A true masterwork doesn't just relate to its time or our time but all time. It's this level of virtuosity that makes you stop and say, "I can't believe another human being did that."
Most of us enjoy being bowled over. In The Art Instinct, Denis Dutton writes that, "Standing before a masterpiece you are in the presence of a power that exceeds anything you can imagine for yourself, something greater than you ever can or will be. The rapture masterpieces offer is literally ecstatic - taking you out of yourself."
That feeling clearly affected the woman I saw standing before "The Kiss" last
week. Her encounter was a life-enhancing moment, perhaps even a spiritual one.
How fortunate artists are to possess these talents, to create objects of beauty
and meaning, to have the power to move us, to make us feel what that young woman felt.
They make all our lives richer.
Copyright ?? 2010 by The Oxford Club, L.L.C
Contact: Spiritual Wealth Member Services
105 West Monument Street
Baltimore, MD 21201
December 20 at 10:18AM
Pat Christensen : Yes long lol, but how true and well put, my words are no match for his but I have always said photos, paintings, drawings, ect are all Art and therefore should evoke meaning and feelings, they are an extention of ourselves and the greatest gift to give is an emotion. An interesting read thank you for sharing. Pat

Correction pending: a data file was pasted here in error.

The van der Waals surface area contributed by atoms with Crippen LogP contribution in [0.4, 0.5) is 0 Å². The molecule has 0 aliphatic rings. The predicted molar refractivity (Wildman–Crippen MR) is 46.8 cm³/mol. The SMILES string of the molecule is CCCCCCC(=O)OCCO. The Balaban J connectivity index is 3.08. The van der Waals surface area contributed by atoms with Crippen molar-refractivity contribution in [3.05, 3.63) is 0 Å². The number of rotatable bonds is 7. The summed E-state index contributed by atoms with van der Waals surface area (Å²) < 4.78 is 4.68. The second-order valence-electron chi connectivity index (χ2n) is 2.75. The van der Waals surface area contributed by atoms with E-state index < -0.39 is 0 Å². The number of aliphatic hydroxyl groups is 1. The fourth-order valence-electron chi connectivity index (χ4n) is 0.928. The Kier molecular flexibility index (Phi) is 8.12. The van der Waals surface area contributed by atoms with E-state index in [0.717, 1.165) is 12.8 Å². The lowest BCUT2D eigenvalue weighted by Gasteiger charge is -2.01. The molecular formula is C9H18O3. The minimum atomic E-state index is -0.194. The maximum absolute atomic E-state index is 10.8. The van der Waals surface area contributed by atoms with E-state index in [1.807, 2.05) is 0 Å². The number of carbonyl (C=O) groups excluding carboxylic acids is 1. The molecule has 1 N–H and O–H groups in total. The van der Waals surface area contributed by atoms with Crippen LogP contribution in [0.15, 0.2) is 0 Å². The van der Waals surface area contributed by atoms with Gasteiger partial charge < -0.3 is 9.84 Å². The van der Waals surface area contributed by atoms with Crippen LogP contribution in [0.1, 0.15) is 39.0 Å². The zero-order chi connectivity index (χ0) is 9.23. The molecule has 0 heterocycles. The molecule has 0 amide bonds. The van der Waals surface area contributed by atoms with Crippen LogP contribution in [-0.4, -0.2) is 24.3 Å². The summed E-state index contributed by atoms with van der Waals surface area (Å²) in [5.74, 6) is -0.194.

December 20 at 11:02AM
PetaPan35 : Well worth the read - thanks for posting it Jane :-) Cheers, Peta
December 20 at 3:06PM
Jane Jenkins : Pat and Peta, Thanks for taking the time to read it! :)
December 23 at 3:09PM
poetkizzie : Thanks Jane, that was very enlightening, Maybe I shouldn't admit to my limited knowledge, lol, but I wasn't aware (though even common sense is all it should take to see this) but yes we are the only species that has the need and understanding and emotional depth to express ourselves through art. Isn't it wonderful!? I enjoyed the long read of your post it was well worth it! Kim
May 24 at 10:02PM
Jane Jenkins :
I can hardly contain myself after getting an All Time Best for my St. Andrew's photo. Thanks to all of you lovely FAR members that liked it enough to review it....a real confidence builder.
December 5 at 2:01PM
Bluelily : Congrats Well deserved!
December 7 at 12:34PM
d90dewey : Congrats Jane!
December 9 at 4:00PM